End-of-life care for pets is an essential part of managing anticipatory grief. Some pet owners might not be aware of the end-of-life or palliative care options available to them. Such programs can provide support to both pet and owner during these trying times.

Pet Hospice

Pet hospice is a type of care that provides comfort and quality of life to pets with terminal illnesses. Similar to human hospice, pet hospice manages symptoms, pain, and ensures comfort throughout their remaining days.

Having someone not emotionally attached to your pet can be beneficial to you when it comes to making decisions. Check with your veterinarian to see what options you may have.

Pet Burial and Cremation

Something I like to recommend is to have the plans set up for your pets burial or cremation. Planning for these things can be difficult, but not as difficult as it is after your pet has passed.

Either paying and planning for it in advance or having someone else do it for you will make a huge difference for you.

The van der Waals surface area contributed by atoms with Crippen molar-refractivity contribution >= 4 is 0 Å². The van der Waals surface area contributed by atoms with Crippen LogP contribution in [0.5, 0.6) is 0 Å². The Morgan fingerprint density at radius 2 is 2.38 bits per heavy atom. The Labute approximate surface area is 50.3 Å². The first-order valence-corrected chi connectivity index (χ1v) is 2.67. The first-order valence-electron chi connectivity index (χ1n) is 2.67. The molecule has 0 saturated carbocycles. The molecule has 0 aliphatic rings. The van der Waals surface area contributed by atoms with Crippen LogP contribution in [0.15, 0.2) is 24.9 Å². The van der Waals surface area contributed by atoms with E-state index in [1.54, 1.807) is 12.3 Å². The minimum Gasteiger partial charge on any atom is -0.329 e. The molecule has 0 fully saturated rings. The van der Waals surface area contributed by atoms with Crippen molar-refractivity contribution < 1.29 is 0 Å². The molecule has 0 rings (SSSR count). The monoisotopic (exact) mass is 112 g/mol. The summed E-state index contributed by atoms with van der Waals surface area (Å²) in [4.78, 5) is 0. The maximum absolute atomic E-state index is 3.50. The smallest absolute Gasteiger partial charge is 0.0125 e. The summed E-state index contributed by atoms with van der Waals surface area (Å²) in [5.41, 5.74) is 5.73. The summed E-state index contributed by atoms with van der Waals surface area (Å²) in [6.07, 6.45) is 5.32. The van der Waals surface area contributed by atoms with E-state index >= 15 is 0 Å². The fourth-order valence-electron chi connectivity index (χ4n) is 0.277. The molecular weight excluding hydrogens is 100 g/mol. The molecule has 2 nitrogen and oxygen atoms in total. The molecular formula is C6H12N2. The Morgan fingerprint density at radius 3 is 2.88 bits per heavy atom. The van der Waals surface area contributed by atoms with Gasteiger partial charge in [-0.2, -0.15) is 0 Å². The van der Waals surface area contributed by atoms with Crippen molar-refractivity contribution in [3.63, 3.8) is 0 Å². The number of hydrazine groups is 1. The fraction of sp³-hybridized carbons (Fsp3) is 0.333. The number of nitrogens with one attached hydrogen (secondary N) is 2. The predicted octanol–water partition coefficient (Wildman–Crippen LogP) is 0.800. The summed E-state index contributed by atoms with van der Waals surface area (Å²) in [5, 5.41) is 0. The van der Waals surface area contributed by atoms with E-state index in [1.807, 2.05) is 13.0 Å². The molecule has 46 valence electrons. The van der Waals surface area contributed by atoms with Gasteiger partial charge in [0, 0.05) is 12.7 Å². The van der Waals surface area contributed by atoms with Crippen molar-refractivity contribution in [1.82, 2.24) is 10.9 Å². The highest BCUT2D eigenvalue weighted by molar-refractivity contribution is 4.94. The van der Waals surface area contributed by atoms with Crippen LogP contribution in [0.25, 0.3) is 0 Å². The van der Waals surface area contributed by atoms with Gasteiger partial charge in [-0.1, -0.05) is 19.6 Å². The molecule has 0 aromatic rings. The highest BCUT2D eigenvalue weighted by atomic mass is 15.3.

With Boots, I handled it all by myself and it was so difficult. Making decisions in such a time of grief was incredibly difficult. For Addie, Leslie took care of everything while I held her body for a moment longer. I was very grateful to not have to rush to let her go to get everything set up and paid.

Make your decisions early and have your plans laid out before the event.

Pet Euthanasia

When the time comes to make the decision you are dreading the most, remember this: The kindest thing you can do for your pet is take away their misery. 

You’ve done everything in your power for their entire life to make them happy and make their lives wonderful. You can do the same thing in the end by ending their suffering. 

The decision to euthanize your pet is hard. I’ve had to make this choice twice for my own beloved pets and multiple times for rescues. It’s never easy. However, I do have peace knowing that in the end, I was there to hold them and love them. I know that in their very last moments, they smelled me, they felt me, and they heard me say over and over how much I love them. 

The decision to let them go is a personal one. One that should be made with your family and your vet. Your pet can’t speak for themselves and you are their voice. They’ve trusted you their entire lives to keep them safe and they will continue to do so when the end comes. 

If today isn’t the day, that is okay. You do it when you feel it is time.